I used to hate reading.
So when I was gifted a business book for my college graduation, I was less than excited. But when I finally cracked it, I found information that was so riveting, it made me feel guilty for discounting it.
That book was The News Rules of Marketing & PR, by David Meerman Scott, which started my love affair with business books. After reading this book, I couldn’t wait to get my hands on the next one, and since then I’ve read nine books in past 18 months.
With so many great resources, I decided to compile a list of my top five favorite business books that I think other young pros must read.
I couldn’t have picked a better book to start with. The biggest lesson I learned is that instead of broadcasting your message to the masses, provide the right content, when the consumer needs it and in the medium they prefer. Scott challenges many traditional forms of marketing and PR, and offers an alternative, based on cultivating relationships and thought leadership. It’s a must-read and a great first book to get you started.
My late mentor, Anthony Williams, gave me this amazing book about how you can harness and energize online conversations about your organization to your benefit. Authored by two Forrester Research Analysts, the book presents hard consumer data and features case studies of companies who energized their customers’ conversations and obtained real ROI results. Groundswell is great if you want hard proof that social technologies work and want to learn how to use them to your advantage.
This book is about one of the most popular up-and-coming business strategies; content marketing. It provides step-by-step instructions for using various content platforms, such as blogs, videos and webinars, as well as how to develop great content that engages customers and grows your business. The witty authors make this how-to book a fun and informative read, and you’ll be ready to take action before you’ve even finished it.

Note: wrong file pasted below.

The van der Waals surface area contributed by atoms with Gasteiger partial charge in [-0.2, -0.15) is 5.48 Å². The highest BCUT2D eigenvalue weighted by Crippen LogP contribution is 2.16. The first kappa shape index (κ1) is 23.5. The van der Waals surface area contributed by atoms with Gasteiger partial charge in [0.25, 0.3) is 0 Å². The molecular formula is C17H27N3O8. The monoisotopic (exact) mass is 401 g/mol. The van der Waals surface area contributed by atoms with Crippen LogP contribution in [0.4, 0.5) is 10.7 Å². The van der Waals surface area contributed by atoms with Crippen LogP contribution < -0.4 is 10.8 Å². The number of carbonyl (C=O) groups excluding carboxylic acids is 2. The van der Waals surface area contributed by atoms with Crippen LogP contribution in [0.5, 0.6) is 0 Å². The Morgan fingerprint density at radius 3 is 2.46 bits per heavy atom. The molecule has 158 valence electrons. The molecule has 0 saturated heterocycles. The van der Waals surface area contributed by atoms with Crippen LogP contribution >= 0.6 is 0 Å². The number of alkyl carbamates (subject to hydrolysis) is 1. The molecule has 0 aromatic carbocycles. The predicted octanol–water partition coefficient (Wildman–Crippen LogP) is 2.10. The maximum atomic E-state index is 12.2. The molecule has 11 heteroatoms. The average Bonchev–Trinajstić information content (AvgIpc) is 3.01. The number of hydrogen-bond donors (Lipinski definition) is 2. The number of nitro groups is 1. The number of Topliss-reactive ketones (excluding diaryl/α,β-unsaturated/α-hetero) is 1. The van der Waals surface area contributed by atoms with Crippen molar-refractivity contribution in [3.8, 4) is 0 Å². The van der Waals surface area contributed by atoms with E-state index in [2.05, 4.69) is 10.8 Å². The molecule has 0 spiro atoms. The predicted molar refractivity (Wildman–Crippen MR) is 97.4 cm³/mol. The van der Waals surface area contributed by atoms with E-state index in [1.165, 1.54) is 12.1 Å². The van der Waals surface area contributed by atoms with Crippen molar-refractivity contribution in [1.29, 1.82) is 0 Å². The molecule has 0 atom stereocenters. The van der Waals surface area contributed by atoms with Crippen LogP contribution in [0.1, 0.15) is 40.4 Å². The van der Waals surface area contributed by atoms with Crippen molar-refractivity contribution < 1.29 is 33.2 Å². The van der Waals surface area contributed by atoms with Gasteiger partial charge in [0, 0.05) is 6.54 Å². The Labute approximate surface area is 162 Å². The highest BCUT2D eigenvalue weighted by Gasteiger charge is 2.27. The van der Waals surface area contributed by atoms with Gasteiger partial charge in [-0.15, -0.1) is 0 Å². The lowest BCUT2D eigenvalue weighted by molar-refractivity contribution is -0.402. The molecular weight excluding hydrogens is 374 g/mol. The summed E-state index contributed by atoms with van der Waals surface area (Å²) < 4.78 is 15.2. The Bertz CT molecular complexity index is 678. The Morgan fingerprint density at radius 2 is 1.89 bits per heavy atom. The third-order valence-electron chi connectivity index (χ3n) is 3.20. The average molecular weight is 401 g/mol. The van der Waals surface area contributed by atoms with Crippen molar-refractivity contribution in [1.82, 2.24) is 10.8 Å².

This book teaches you how to be indispensable, a linchpin, to your organization, as well as the unique abilities of a linchpin. Linchpin made me ask if I’m indispensable, which Godin states is the ability to forge your own path and do things that aren’t always accepted by others. This book is a great read for young professionals whom, if they’re not careful, can become a replaceable cog in a giant system, instead of a linchpin.
This book is my latest read and tackles 10 business myths that you absolutely cannot afford to buy into. I was astonished to find that I had previously believed every myth in this book, so I was so happy that I read it as a young professional. Blind Spots is a must read, with captivating real-life stories about people who bought into these myths, but who also overcame them.
No matter which one you pick to read first, these are all great resources to help hone your skills, continue your education and realize compelling ideologies that will undoubtedly inspire and ignite your career.
Which book would you be most likely to read first?